In a joint statement with McConnell, fellow Republicans including the House speaker, Paul Ryan, the House ways and means chair, Kevin Brady and the Senate finance chair, Orrin Hatch, gave cautious praise to the administration’s proposals. “The principles outlined by the Trump administration today will serve as critical guideposts for Congress and the administration as we work together to overhaul the American tax system and ensure middle-class families and job creators are better positioned for the 21st-century economy.”
The Republican congressman Tom Cole, from Oklahoma, said he envisioned a “very complex” path forward on tax reform.
One notable tax missing from Wednesday’s briefing was the “border adjustability tax”, a proposal to tax goods imported into and sold in the United States championed by Ryan.
The tax, backed by House Republicans, was supposed to serve as a means to offset any loss in revenue from corporate tax cuts but ran into opposition from major corporate interests, including retailers and automobile manufacturers.

Trump reportedly abandoned his support for the border adjustment tax, although Mnuchin did not definitely rule it out.

“I don’t think it’s dead,” Cole said of the border adjustment tax. “I’m very worried about blowing a huge hole in the deficit.”
The tax policy was panned by deficit hawks. The Committee for a Responsible Federal Budget (CRFB) estimated it would cost between $3-$7tn, using a baseline estimate of roughly $5.5tn because of its vagueness.
In its analysis, the Trump proposals would “increase debt to 111 percent of Gross Domestic Product (compared to 89 percent of GDP in CBO’s baseline) by 2027. That would be higher than any time in US history, and no achievable amount of economic growth could finance it.”
In a scathing statement, the group’s president, Maya McGuineas, said: “It seems the administration is using economic growth like magic beans – the cheap solution to all our problems. But there is no golden goose at the top of the tax cut beanstalk, just mountains of debt.”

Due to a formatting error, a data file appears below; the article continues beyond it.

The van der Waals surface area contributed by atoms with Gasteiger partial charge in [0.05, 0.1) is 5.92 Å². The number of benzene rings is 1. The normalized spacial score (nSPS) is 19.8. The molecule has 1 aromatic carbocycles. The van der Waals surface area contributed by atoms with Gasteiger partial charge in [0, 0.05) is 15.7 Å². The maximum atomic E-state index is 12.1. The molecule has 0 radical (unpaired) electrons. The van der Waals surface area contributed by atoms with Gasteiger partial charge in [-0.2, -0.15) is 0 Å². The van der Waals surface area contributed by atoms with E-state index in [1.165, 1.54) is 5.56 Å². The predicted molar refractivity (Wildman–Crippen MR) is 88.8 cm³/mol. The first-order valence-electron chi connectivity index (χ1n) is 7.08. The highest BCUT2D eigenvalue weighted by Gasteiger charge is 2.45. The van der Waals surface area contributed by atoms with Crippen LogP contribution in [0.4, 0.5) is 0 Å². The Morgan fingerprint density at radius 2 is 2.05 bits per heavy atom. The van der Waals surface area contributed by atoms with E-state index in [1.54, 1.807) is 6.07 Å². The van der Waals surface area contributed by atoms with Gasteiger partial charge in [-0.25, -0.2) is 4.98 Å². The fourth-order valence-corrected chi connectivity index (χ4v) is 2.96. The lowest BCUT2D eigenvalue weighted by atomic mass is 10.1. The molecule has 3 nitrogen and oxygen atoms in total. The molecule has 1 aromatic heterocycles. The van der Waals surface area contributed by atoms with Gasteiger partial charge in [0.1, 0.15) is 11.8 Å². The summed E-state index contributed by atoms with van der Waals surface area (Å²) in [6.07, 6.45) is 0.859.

However, David McIntosh, the president of the influential conservative group Club for Growth, praised the plan as “massively pro-growth”. He added: “This is the tax plan that the American people supported when they elected President Trump, so House Republicans would do well to give it their full support.”
Democrats condemned the proposals. Senator Bob Casey of Pennsylvania, who is facing re-election in 2018 in a state that Trump won, said in a statement: “This scheme is a massive tax giveaway to millionaires, billionaires and big corporations at the expense of middle-class families in Pennsylvania.
Dick Durbin of Illinois, the No 2 Democrat in the Senate, said in a statement: “President Trump should release his own tax returns if he wants to have any credibility in a debate about America’s tax code.”
The plans have split experts. Hunter Blair, budget analyst at the left-leaning Economic Policy Institute, said the proposals were “basically a huge tax cut for the rich”.
“According to the treasury, 43% of corporate tax is paid for by the top 1%. We have tried this supply-side economics before; trickle down just doesn’t work,” he said.
Chris Edwards, director of tax policy studies at the libertarian Cato Institute, said cuts in corporate tax rates in the UK and Canada had not led to lost revenues. “There is a huge amount of [tax] avoidance right now and a huge effort to park overseas. That money would come back if rates fell,” he said."


or that his reason for 'colluding' with Putin was to negotiate some 'real' estate for 'Trump Tower' (a penile monument if ever)

But can we trust that we get the whole truth from the Guardian, the BBC, Fox or CNN for that matter? And it is hard to avoid those channels that enjoy mainstream status.